USA (MNN) — InterVarsity Christian Fellowship has a goal; bring a campus ministry presence to every college campus in the United States with more than 1,000 enrolled students before the year 2030. They call it their 2030 Calling.
But that goal is much harder to reach when colleges and universities across the nation send their students home during a health crisis.
“This disruption at first… created a slowdown or a pause in our ability to get to new campuses because you physically couldn’t go to campuses; they were closing,” says Jason Thomas of InterVarsity. “That had a significant short term disruption to our work, but we made a pretty significant shift fairly quickly to try to move ministry online wherever we could.”
InterVarsity has a specific team whose sole purpose is to consider effective online ministry, including small groups, prayer meetings, and leadership development. They’re even considering a large group meeting that would involve worship and a main speaker.
So when COVID-19 forced many schools to close their doors, InterVarsity stepped up to the plate with digital alternatives to in-person campus ministry. So far, students are responding positively.
“What we’ve seen, interestingly, has been a large number of new students getting involved with Intervarsity because they find that getting plugged in through digital means either is easier to do than walking into a new meeting or new dorm room or they’re hungry or eager,” Thomas says.
Students are looking for answers and community in a world without either of those things. InterVarsity wants to fill that gap for them.
What Comes After
Right now, the endgame of the U.S. response to COVID-19 is uncertain. Universities are still considering how to proceed on the other side of quarantine, and even if they deem it safe to readmit students to campus, they may not turn away from their current digital approaches.
If more classes go online and more students pursue digital education, InterVarsity wants to meet them there.
“As campuses get better at teaching, I think you’ll see a pretty significant jump into this space. At least that’s what we’re anticipating and trying to be prepared for both,” Thomas says. “We believe that we’re going to have to be ready to do a dual platform kind of ministry, the kind where we do it traditionally on campus meeting face to face in dorm rooms as well as have a second platform that’s online trying to reach students through digital means.”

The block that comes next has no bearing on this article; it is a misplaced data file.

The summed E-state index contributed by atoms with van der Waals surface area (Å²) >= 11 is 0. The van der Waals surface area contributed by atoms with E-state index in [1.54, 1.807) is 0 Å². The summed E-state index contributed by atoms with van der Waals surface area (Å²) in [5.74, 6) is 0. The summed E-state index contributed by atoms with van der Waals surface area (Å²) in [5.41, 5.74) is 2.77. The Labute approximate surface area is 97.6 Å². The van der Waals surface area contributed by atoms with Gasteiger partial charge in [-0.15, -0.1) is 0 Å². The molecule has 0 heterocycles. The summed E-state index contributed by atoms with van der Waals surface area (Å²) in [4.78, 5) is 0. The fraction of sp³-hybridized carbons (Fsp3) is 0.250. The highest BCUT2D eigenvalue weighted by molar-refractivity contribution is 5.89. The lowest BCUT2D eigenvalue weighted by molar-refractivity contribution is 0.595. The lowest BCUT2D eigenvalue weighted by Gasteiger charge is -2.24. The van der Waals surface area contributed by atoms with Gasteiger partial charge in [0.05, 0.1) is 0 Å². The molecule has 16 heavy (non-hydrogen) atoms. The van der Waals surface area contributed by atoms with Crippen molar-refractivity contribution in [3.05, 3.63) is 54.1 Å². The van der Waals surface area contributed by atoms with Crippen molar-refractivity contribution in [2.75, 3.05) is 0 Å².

Do Your Part
Want to help? You don’t have to wait for students to come back to campus. InterVarsity already has space for volunteers to provide online services and discipleship measures. Whether you’re partnering with InterVarsity or simply looking for ways to do ministry from your own home, InterVarsity has resources for you right here. If you want to connect with students directly, contact InterVarsity and ask how you could get involved.
Do you know high schoolers or college students looking for ways to connect during quarantine? Every Friday, InterVarsity hosts an event called InterVarsity Live to help people do just that.
But there’s one more group who needs help and prayer: faculty. Thomas points out that many faculty are experiencing their own challenges and fears. Consider reaching out to any faculty you may know to show them support, and even if you don’t know anyone personally, keep them in your prayers.
And whoever you are, have hope.
“We don’t know that we know exactly what will happen, but we’re really open to hearing and listening to what the Lord is doing in the midst of this,” Thomas says ”I think we’re very eager to see what the Lord will do to draw people to himself.
“We’ve invited folks to consider what other losses they’ve experienced and how do you lament those losses? How do you grieve those things? And in some ways, going through that door might lead you to increase hope over time, even though you might feel despair in the present.”
Header photo courtesy of Unsplash.